Little illustration, a little photograph, a little collage, the magical and playful images of Bruno Samorì escape any definition of the genre. His works are in a certain sense the thresholds that lead into a strange dimension, placed beyond Alice’s mirror: an anti-perspective world, where details of Byzantine mosaics and Russian icons coexist and refer to each other, plowed fields similar to vertical colored palettes and castles, solitary rural houses, enchanting medieval villages … He lovingly collects fragments of landscapes and ancient art to revive them thanks to complex digital photo-collage techniques, which allow him to make the world of painting dialogue with that of photography, the naturalistic dimension with the abstract one, reality with fiction, the present with the past. It is as if he were rewriting a sort of fairytale visual text, composed of details of works of art and photographs made by himself, perhaps in recent journeys or made in the past. That is, Samorì creates a montage where fragments of images are collected and gathered to construct other images based on imagination, research, discovery. He proceeds by associations, creating a network of unexpected relationships, capable of revealing and restoring visibility to details that are often almost hidden within complex works. In the ”Drappi Rossi” series (2017-2019), for example, he highlights some red mantles, similar to flying clouds of cotton wool, which recur, half-hidden in the richness of the details of the works, in many icons that he photographed especially in the Tretyakov Museum in Moscow.
It is as if he, in creating some of his works, had assumed a cognitive and reflective attitude similar to that of the philosopher Georges Didi-Huberman when, admiring the frescoes of the convent of San Marco in Florence, painted by Beato Angelico, rather than just concentrating his attention on the central scene of the ”Madonna delle ombre”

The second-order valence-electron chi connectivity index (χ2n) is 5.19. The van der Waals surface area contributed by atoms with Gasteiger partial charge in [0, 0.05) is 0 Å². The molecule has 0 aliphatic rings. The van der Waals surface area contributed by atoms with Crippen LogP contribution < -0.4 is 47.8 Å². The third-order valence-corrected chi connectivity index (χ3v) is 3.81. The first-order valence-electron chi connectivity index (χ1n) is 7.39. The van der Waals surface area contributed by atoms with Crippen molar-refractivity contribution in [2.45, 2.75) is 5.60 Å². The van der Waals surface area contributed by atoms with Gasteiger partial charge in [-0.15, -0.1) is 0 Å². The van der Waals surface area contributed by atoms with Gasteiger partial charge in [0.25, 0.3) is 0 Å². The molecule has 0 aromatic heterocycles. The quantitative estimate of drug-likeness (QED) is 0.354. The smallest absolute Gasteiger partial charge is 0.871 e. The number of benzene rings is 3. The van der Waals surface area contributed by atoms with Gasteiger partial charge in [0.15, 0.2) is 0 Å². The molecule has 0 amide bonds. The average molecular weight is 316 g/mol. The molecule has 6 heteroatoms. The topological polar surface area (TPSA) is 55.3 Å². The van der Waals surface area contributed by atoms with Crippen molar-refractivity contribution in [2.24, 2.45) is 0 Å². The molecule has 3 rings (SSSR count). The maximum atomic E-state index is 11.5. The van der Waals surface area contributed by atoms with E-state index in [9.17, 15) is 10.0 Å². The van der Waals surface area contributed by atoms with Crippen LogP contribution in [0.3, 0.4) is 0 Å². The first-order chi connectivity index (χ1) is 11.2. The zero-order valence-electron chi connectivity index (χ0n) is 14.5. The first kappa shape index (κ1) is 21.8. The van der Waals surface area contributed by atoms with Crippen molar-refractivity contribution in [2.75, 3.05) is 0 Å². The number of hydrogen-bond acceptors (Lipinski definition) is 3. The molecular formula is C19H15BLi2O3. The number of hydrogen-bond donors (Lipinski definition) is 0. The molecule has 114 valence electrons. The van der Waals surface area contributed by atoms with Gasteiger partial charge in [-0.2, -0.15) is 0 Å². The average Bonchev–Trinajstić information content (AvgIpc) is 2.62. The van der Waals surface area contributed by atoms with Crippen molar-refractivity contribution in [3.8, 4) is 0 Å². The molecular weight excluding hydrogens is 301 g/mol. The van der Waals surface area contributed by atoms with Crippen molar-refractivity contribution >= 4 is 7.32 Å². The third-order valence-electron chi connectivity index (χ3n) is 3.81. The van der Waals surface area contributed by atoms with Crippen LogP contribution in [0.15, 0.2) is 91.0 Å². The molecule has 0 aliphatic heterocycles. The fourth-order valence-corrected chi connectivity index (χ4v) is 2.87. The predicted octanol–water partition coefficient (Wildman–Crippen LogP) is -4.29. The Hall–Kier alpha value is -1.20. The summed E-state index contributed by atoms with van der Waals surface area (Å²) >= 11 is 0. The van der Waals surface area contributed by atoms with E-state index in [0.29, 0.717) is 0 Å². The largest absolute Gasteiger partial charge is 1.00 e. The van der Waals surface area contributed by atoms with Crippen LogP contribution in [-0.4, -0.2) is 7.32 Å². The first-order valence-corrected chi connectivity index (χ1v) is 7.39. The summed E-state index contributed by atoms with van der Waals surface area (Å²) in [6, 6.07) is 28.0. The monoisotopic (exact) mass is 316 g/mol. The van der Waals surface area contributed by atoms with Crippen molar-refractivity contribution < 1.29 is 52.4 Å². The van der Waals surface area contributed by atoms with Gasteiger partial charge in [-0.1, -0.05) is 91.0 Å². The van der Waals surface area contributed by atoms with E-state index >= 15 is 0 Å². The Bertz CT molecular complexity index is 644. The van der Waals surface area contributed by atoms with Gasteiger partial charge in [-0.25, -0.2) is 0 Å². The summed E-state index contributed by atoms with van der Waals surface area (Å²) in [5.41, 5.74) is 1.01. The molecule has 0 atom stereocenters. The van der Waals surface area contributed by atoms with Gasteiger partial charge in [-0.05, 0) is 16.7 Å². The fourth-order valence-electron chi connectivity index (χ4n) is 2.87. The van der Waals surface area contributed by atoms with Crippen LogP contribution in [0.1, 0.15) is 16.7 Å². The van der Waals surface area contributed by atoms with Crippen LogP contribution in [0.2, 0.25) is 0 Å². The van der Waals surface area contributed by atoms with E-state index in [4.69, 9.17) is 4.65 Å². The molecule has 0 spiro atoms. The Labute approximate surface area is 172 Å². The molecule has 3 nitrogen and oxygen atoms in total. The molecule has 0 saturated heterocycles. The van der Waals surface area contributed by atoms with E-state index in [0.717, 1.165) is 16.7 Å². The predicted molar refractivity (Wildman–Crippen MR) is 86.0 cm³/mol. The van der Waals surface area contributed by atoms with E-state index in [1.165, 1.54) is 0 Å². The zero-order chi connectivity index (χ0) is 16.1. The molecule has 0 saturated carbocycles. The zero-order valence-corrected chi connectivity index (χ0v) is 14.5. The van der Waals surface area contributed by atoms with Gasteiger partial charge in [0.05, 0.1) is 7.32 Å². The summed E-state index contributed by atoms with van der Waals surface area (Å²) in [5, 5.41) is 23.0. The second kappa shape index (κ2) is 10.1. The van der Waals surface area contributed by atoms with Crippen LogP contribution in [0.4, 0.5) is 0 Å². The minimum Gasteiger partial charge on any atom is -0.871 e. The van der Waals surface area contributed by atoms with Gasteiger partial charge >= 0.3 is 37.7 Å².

fresco, observes what is generally only seen casually, namely the so-called “decorative register” at the base of the painting. Why, the philosopher wonders, even the most knowledgeable art historians have thoroughly investigated every iconographic attribute of the “central” paintings and have not paid “the slightest attention to the amazing colorful firework that unfolds just beyond below, three meters wide and one meter and fifty high? ” (1). From this reflection begins his famous book Storia dell Arte e anacronismo delle immagini in which he undertakes to “restore historical dignity, that is intellectual and aesthetic subtlety, to visual objects that were considered non-existent, or at least devoid of meaning.” (2).
Of course, Samorì’s works, unlike Didi-Huberman’s extensive essay, do not claim to have a historiographical and theoretical approach, but what brings them closer is the aptitude to pause and give value to what is at the margins of the gaze, to the apparently “minor” details. Thus, in addition to the ”Drappi Rossi” series, also in ”Trame di Linee” (2015-2020) and From the ”Dal Mondo dei Mosaici bizantini” (2015-2020) our author brings out and restores visual centrality to what is lateral and not seen: a fairy tree discovered in the floor of the Cathedral of Siena, a particular minute of a vase by Manfredi exhibited at the MIC in Faenza, an artistic practice: that of recovering existing images. We talk about found footage when it is frames or sequences of films and videos that are recovered and reviewed; by found photo when it comes to founding photographs. But this reuse of found material (even in his archive), as his work, also highlights, lends itself to extremely differentiated visual strategies even if all based on the encounter, discovery or analysis of existing works. Samorì arranges and organizes his final images in a compositional order that is no longer that of reality, but that of correspondences, sympathies and “elective affinities” (to use a term dear to both Goethe and Walter Benjamin) to the point of creating an enchanted yet rigorous visual universe.